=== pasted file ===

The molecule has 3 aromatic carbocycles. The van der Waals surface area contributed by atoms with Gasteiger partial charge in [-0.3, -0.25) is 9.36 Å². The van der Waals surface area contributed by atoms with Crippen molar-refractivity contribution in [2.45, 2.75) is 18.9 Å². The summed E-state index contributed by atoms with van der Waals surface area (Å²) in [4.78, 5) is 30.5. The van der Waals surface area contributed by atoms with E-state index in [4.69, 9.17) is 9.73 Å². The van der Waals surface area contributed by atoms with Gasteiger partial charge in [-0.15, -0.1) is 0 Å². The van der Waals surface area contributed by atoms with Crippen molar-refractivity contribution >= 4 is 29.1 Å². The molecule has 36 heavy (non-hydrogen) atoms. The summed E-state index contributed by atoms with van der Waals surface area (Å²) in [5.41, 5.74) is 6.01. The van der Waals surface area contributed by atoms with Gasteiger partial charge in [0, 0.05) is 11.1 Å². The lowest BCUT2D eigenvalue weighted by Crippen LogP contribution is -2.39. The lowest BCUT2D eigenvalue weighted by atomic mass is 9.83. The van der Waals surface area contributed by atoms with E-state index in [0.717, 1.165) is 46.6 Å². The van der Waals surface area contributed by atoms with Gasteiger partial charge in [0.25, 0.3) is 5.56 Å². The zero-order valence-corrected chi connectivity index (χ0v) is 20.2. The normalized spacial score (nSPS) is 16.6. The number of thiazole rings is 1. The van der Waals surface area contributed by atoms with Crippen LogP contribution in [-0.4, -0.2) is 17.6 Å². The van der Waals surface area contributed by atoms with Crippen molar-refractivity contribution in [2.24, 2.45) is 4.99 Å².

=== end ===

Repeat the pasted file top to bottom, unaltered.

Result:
The molecule has 3 aromatic carbocycles. The van der Waals surface area contributed by atoms with Gasteiger partial charge in [-0.3, -0.25) is 9.36 Å². The van der Waals surface area contributed by atoms with Crippen molar-refractivity contribution in [2.45, 2.75) is 18.9 Å². The summed E-state index contributed by atoms with van der Waals surface area (Å²) in [4.78, 5) is 30.5. The van der Waals surface area contributed by atoms with E-state index in [4.69, 9.17) is 9.73 Å². The van der Waals surface area contributed by atoms with Gasteiger partial charge in [-0.15, -0.1) is 0 Å². The van der Waals surface area contributed by atoms with Crippen molar-refractivity contribution >= 4 is 29.1 Å². The molecule has 36 heavy (non-hydrogen) atoms. The summed E-state index contributed by atoms with van der Waals surface area (Å²) in [5.41, 5.74) is 6.01. The van der Waals surface area contributed by atoms with Gasteiger partial charge in [0, 0.05) is 11.1 Å². The lowest BCUT2D eigenvalue weighted by Crippen LogP contribution is -2.39. The lowest BCUT2D eigenvalue weighted by atomic mass is 9.83. The van der Waals surface area contributed by atoms with E-state index in [0.717, 1.165) is 46.6 Å². The van der Waals surface area contributed by atoms with Gasteiger partial charge in [0.25, 0.3) is 5.56 Å². The zero-order valence-corrected chi connectivity index (χ0v) is 20.2. The normalized spacial score (nSPS) is 16.6. The number of thiazole rings is 1. The van der Waals surface area contributed by atoms with Crippen LogP contribution in [-0.4, -0.2) is 17.6 Å². The van der Waals surface area contributed by atoms with Crippen molar-refractivity contribution in [2.24, 2.45) is 4.99 Å².